Magazine article The Spectator

Stirred by Gluck

Magazine article The Spectator

Stirred by Gluck

Article excerpt

Armide Buxton Betrothal in a Monastery Glyndebourne

The production of Gluck's Armide at the Buxton Festival posed for me, yet again, the question that any decent account of one of his major operas always does: why are they to be seen so rarely?

Even Orfeo ed Euridice, which used to be reasonably common, seems to have become less frequent, perhaps because of the well-intentioned rigourists who insist on performing the Vienna version without the marvellous additions Gluck made for Paris. Armide is a sprawling work by Gluck's standards, even when judiciously pruned, since he used the same text as the undemandingly diffuse Lully. Yet with Gluck, from the opening bars of the overture, there is as always a sense of urgency, with taut rhythms, propulsive melodic lines, and a general air of economy in the interests of getting to the heart of things: the contrast with Handel's indulgent expansiveness couldn't be more complete.

Buxton's production was not distinguished, either visually, vocally or dramatically. The one wholly satisfactory element was the playing of the orchestra under the intelligent direction of Robert King. The lighting seemed, for much of the evening, designed to illuminate the area of the dress circle where I was sitting rather than the stage. Movements were gauche, and a jagged chasm made traversals of the stage a hazardous affair. Armide herself, Rosana Lamosa, began fairly acutely underpowered (this was the penultimate performance) but by the end she was raging and raving adequately, making clear how much of a predecessor of Berlioz's Didon Armide is, alternating between savage execration and despairing lament. And I have never seen anyone look more defeated, as she lay at the front of the stage, everything she valued -- the warrior Renaud -- lost to her. He was a less charismatic presence, in the person of Todd Wilander, than he would ideally have been, though Renaud does unfortunately resemble Aeneas as Armide does Didon -- the whole situation between them is very similar.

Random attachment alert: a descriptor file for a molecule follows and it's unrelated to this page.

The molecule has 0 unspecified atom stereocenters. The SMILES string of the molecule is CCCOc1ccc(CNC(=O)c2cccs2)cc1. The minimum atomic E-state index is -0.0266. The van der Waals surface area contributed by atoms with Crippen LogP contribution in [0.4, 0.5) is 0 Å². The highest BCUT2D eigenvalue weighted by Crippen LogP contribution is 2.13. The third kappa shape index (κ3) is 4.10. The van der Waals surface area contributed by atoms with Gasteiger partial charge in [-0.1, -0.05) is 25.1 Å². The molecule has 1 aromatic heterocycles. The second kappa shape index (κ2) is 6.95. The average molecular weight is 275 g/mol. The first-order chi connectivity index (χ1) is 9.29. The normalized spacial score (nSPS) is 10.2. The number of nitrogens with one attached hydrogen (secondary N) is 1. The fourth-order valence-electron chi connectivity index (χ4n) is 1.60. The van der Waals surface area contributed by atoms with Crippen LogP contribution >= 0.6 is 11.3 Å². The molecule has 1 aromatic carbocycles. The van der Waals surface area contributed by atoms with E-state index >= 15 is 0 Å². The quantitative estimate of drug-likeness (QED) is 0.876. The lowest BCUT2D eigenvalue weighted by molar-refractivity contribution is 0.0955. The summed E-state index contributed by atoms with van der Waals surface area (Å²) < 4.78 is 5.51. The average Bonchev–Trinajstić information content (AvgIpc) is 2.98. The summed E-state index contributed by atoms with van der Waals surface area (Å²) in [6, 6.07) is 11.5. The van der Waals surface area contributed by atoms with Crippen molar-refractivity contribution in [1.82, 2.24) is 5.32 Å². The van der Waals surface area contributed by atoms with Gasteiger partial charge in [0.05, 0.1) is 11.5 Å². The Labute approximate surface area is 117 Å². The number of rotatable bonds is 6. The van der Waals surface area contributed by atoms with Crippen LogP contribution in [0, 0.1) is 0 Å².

One major problem for Gluck is that the whole point is the seductiveness of sensuality as opposed to that of getting on with one's mission, but he doesn't really command a sensual idiom. Nonetheless, he is up to the challenge, if only by being firstrate at conveying languorousness, so that the conflict for Renaud is more one of indolence versus activity. And in the lengthy duet between the soon-no-longerto-be lovers Gluck's idiom does briefly undergo a remarkable expansion.

The supporting cast ranged from the excellent -- the two crusaders sent to rescue Renaud -- to the embarrassing. I was looking forward very much to the arrival of Hatred, incarnated in one of my favourite character singers, Frances McCafferty, but though she put on a bravura display of gesturing, she was hoarse and made far less of the part than one had every right to expect. …

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